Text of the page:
What are some helpful strategies to help get ridiculously clear and even expedite that part of the process?

    • Roland Hairston

      Great question Ben. I look forward to Chris’ ideas on this.

      Here are some things I’d suggest as well.

      1. Go back to WHY. WHY do we do “this” anyway? Is it something we still have to do? Is it something we still want to do? Why should we keep doing “this”? The WHY question is best answered by this WHO question—WHO am I? WHO are we? Look at motivations, aptitudes and past, present and future opportunities to get a better idea if you’re not sure. Our identity should inform our activities.

      2. Look at the foundational purpose of the organization. What do you HAVE to be/do/have to exist?

      Answer this question: “If we stripped everything away, what things could we absolutely NOT do and still be who we are?”

      For example, could Starbucks NOT sell coffee and still be Starbucks? Could Kroger NOT sell groceries and still be Kroger? Could a Christian church NOT talk about Jesus and still be a Christian church?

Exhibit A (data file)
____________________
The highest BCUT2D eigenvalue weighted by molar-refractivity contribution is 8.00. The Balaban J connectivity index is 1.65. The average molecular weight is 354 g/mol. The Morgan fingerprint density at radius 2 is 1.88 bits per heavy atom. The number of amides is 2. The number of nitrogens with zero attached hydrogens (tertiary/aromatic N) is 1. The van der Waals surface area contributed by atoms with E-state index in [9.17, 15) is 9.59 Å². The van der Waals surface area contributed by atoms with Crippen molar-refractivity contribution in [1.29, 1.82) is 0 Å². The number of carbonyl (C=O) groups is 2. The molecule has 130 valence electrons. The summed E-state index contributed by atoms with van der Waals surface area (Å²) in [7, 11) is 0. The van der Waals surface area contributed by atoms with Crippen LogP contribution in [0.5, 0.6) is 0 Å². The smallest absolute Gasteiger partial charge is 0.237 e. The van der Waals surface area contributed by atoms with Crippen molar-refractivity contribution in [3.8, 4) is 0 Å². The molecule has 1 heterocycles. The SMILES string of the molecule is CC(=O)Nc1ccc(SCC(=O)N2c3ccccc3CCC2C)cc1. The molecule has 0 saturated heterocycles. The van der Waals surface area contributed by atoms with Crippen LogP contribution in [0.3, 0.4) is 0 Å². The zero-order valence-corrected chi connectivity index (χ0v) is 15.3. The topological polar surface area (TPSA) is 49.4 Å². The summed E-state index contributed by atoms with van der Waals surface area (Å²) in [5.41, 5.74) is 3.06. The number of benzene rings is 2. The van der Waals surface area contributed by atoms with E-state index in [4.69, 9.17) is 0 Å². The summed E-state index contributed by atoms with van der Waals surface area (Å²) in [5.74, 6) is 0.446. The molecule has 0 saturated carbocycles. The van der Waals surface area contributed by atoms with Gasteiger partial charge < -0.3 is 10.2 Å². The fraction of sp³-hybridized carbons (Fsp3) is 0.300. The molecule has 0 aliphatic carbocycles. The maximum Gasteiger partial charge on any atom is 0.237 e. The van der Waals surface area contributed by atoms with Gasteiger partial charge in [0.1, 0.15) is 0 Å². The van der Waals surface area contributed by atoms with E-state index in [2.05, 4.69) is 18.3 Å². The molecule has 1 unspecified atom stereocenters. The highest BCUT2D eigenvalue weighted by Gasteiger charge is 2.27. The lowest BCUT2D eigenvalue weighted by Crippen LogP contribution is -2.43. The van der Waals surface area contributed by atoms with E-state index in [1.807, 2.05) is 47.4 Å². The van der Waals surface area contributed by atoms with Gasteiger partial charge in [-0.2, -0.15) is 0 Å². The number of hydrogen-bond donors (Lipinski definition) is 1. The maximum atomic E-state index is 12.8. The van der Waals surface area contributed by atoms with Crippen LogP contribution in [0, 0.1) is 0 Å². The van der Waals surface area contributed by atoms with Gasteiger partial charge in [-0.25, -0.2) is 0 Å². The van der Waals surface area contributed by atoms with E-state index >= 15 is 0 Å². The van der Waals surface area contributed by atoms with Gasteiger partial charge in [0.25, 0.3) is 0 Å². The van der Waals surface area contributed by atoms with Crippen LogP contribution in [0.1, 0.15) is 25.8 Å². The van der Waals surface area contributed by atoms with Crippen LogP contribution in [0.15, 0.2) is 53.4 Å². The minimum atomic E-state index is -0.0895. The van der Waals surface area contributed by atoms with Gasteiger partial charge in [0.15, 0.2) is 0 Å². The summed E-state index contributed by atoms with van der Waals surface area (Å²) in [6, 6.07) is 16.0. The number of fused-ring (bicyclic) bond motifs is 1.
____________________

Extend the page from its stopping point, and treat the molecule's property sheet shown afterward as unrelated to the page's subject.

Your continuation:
I think the answers to these questions help us gain clarity about WHAT we have to do?

      3. The other WHO question to answer is: Who are we as a team/organization/family supposed to serve/make life better for? The answer to this WHO question helps us achieve clarity as well.

      • Ben Fanning

        Thanks, Roland. Some really helpful insights here.

  • Lincoln Parks

    Simplicity is what we need more of. This blog post made the light bulb go on for me. I will be implementing more ways to provide free value to my customers in hopes for them to join my mailing list and eventually buy from me. Great..

  • ModelSupplies

    Effortless is such an important appearance because, just like in yoga, that is when you are in the zone. You’re very skilled at making people feel as if you are speaking directly and only to them. I’ve been doing that in my business for over 10 years and the results have developed beautiful friendships with my loyal clients :-)

  • tonywrighton

    Nice blog, and good reminder of the power of simplicity.